I start every patient visit in the emergency room (ER) the same way: by opening up their chart and looking through their old records. I was working a shift in the Oncology Pod last week and saw a patient with a complicated cancer history. Since the patient got all of their care through Ohio State University Wexner Medical Center (OSUWMC), I was able to spend five minutes prior to seeing that patient learning their complete history. I walked into the patient’s room and gave them a quick rundown of what I already knew of their previous care. From the patient’s smile, I could sense my knowledge of their history put them at ease.
Reflecting on my experience with this patient, I realized how my day brightens whenever an ER patient sees OSUWMC physicians because I know that the patient and I can be present and focus on what the current issue. After I’ve reviewed the patient’s most recent doctor visit, their medication list, and their past medical history, I’m confident that I have the foundation for our visit already set. This allows me to spend our valuable face-to-face time digging into the patient’s reason for visiting. While I can see some medical history on Care Everywhere for non-Ohio State patients, it is nowhere near as informative as what I see for OSUWMC patients.
I can often feel my patient’s frustration with explaining their medications, allergies, and conditions repeatedly to registration, a nurse, a resident, and finally me. It can feel like a waste of time and especially redundant for those with chronic conditions. It can be difficult for a patient to remember all of their relevant history, and they may not realize that a certain condition or medication is significant. Even something small like forgetting the dose of a medication can impact one's care. Having access to a patient’s global history, instead of just tidbits, saves time and frustration, while increasing diagnostic accuracy and quality of care.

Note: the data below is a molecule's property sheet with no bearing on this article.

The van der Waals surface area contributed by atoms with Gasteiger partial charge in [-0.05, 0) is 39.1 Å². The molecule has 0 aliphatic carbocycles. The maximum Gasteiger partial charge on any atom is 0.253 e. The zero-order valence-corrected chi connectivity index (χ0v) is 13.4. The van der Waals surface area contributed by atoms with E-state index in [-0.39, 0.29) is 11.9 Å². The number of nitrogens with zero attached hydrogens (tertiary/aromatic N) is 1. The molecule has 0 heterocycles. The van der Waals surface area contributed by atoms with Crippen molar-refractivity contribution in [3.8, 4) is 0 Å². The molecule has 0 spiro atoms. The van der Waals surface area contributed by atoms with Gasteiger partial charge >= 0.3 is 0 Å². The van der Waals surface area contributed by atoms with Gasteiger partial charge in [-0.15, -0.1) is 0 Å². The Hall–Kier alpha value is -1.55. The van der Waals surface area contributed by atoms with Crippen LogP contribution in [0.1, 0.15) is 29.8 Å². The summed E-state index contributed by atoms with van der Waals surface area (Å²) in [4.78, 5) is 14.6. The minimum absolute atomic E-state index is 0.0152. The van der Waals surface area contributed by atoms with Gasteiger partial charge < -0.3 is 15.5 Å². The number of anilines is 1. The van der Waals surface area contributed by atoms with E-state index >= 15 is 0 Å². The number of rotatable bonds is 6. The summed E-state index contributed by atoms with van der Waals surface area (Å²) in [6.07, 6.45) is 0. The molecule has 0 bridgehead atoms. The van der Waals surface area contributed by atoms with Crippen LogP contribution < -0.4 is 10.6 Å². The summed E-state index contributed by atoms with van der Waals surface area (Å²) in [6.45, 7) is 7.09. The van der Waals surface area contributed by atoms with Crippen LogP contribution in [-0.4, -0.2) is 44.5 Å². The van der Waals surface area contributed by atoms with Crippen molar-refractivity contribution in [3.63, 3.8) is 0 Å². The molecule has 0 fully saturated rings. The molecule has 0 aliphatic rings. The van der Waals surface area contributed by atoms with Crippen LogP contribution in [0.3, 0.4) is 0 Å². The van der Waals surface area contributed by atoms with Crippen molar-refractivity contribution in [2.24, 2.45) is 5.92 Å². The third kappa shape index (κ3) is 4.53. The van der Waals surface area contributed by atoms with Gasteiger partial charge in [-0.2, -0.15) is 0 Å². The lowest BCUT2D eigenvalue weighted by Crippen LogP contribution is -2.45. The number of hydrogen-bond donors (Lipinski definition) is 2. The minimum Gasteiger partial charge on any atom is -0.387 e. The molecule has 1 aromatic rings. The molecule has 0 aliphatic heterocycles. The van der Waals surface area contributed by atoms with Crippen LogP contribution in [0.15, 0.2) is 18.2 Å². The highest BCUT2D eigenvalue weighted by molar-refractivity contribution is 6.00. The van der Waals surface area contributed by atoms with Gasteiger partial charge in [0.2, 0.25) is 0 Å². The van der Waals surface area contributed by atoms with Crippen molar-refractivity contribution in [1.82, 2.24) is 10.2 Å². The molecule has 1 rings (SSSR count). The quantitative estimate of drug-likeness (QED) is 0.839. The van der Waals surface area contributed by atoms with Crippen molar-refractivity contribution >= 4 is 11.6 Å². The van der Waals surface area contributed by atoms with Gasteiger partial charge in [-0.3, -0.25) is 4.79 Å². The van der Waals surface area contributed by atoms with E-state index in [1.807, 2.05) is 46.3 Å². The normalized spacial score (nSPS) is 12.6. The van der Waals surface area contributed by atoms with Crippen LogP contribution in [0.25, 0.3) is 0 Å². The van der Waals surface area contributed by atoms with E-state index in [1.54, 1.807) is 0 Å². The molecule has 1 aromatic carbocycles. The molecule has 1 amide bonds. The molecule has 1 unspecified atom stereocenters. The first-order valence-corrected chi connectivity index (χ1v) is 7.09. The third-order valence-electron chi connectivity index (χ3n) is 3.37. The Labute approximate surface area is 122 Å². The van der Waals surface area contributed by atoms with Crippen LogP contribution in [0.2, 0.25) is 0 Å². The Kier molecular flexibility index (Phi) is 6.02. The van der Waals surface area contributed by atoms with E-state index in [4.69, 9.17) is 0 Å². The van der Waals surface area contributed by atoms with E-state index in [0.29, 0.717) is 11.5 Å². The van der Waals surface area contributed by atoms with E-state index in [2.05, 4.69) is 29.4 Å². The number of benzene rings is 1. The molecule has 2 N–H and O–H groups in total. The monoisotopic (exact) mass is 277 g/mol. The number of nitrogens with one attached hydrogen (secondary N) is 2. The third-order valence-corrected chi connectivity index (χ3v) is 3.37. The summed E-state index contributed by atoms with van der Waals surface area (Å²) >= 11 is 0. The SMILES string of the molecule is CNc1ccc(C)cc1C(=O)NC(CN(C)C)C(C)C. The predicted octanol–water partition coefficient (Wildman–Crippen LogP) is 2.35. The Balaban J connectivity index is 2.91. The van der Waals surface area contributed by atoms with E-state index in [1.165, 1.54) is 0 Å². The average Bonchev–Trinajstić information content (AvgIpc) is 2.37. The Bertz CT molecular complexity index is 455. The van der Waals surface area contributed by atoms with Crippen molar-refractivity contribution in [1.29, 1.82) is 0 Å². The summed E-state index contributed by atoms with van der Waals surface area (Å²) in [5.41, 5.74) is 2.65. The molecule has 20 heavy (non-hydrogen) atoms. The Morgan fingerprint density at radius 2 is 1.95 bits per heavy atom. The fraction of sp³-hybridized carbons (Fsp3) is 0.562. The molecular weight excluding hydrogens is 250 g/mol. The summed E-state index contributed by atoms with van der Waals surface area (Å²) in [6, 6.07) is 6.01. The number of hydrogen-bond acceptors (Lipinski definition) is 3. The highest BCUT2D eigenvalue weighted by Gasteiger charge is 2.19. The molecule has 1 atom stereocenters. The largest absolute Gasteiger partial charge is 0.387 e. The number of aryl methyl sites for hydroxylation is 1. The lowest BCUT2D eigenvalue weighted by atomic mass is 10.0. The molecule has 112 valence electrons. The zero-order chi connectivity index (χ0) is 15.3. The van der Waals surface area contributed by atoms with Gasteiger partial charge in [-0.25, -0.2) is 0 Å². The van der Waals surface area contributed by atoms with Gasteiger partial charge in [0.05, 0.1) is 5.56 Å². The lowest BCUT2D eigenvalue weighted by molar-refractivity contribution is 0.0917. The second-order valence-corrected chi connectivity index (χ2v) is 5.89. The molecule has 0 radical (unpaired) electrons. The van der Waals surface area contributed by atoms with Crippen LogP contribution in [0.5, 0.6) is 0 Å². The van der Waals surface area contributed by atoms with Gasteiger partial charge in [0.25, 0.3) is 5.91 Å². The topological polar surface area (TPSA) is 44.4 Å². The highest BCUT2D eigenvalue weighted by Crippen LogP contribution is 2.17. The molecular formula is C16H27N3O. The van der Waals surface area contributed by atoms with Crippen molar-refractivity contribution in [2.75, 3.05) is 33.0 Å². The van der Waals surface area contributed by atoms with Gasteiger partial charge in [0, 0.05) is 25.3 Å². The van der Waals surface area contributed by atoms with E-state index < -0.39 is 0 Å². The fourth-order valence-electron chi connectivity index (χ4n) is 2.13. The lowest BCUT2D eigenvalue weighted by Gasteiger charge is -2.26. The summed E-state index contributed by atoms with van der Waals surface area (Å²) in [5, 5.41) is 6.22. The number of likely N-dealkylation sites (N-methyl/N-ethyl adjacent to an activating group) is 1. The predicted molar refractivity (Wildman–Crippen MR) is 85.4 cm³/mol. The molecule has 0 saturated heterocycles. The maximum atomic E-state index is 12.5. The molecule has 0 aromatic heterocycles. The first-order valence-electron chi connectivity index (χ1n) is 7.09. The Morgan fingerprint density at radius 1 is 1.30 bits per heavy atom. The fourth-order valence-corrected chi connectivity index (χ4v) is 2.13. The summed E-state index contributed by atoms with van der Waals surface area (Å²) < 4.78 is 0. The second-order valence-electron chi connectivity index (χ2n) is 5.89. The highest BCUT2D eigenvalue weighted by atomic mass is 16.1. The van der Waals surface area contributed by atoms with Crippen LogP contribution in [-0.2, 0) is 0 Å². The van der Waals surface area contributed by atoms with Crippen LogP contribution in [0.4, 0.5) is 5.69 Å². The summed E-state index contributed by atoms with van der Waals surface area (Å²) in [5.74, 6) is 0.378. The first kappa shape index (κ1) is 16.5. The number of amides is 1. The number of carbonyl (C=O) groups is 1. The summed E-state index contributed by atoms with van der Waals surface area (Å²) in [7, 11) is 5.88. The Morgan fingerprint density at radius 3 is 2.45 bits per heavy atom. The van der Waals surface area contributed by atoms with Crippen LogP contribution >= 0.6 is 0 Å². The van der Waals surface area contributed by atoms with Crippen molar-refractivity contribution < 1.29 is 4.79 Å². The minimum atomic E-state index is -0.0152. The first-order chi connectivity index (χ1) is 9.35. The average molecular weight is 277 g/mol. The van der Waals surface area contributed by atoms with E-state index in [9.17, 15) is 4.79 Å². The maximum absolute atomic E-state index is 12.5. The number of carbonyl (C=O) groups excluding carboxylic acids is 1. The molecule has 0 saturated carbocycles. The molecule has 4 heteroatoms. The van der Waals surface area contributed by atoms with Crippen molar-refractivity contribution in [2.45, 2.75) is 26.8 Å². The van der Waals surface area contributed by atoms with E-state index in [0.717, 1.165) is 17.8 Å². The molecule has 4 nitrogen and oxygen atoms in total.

Coordination of care is even more important when deciding on a patient’s disposition at the end of their ER visit. I’m sometimes on the fence about whether to discharge or admit a patient. For these patients, the ability to coordinate close follow-up makes all the difference. It’s much easier to assure follow-up if a patient is established with an OSUWMC provider because our case management team can quickly schedule an appointment or I can directly message a physician through our electronic medical record (EMR) to alert them of their patient’s needs. Many Ohio State primary care offices follow up with all patients who have had ER visits. Being a part of the same healthcare system also makes it easier for patients to use the MyHealth app and to take charge of their own care. Medical care is only getting more complicated, and the easiest way for a patient to make sure they have coordinated care is to access all their health care needs through one medical system.